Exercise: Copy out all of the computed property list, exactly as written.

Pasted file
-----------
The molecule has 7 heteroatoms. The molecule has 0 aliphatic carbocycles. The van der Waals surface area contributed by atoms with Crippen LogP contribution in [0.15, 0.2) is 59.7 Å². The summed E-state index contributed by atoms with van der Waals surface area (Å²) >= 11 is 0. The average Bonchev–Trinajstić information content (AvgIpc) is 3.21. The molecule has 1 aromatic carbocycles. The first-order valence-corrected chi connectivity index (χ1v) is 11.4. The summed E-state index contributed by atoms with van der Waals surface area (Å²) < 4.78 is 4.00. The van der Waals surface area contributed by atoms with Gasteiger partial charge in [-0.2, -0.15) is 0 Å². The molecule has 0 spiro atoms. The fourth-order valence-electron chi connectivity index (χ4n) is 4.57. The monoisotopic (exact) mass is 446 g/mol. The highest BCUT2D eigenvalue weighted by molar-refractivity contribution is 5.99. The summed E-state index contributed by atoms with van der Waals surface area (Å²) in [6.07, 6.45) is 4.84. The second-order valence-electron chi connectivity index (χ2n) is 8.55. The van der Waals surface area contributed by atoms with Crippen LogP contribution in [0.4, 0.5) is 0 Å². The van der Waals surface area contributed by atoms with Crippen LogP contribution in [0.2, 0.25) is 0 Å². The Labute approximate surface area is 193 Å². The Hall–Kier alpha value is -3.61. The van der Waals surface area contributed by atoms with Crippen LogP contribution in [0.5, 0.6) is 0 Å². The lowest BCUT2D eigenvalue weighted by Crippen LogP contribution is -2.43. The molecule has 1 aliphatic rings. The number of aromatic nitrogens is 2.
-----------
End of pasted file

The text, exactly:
The molecule has 7 heteroatoms. The molecule has 0 aliphatic carbocycles. The van der Waals surface area contributed by atoms with Crippen LogP contribution in [0.15, 0.2) is 59.7 Å². The summed E-state index contributed by atoms with van der Waals surface area (Å²) >= 11 is 0. The average Bonchev–Trinajstić information content (AvgIpc) is 3.21. The molecule has 1 aromatic carbocycles. The first-order valence-corrected chi connectivity index (χ1v) is 11.4. The summed E-state index contributed by atoms with van der Waals surface area (Å²) < 4.78 is 4.00. The van der Waals surface area contributed by atoms with Gasteiger partial charge in [-0.2, -0.15) is 0 Å². The molecule has 0 spiro atoms. The fourth-order valence-electron chi connectivity index (χ4n) is 4.57. The monoisotopic (exact) mass is 446 g/mol. The highest BCUT2D eigenvalue weighted by molar-refractivity contribution is 5.99. The summed E-state index contributed by atoms with van der Waals surface area (Å²) in [6.07, 6.45) is 4.84. The second-order valence-electron chi connectivity index (χ2n) is 8.55. The van der Waals surface area contributed by atoms with Crippen LogP contribution in [0.4, 0.5) is 0 Å². The van der Waals surface area contributed by atoms with Crippen LogP contribution in [0.2, 0.25) is 0 Å². The Labute approximate surface area is 193 Å². The Hall–Kier alpha value is -3.61. The van der Waals surface area contributed by atoms with Crippen LogP contribution in [0.5, 0.6) is 0 Å². The lowest BCUT2D eigenvalue weighted by Crippen LogP contribution is -2.43. The molecule has 1 aliphatic rings. The number of aromatic nitrogens is 2.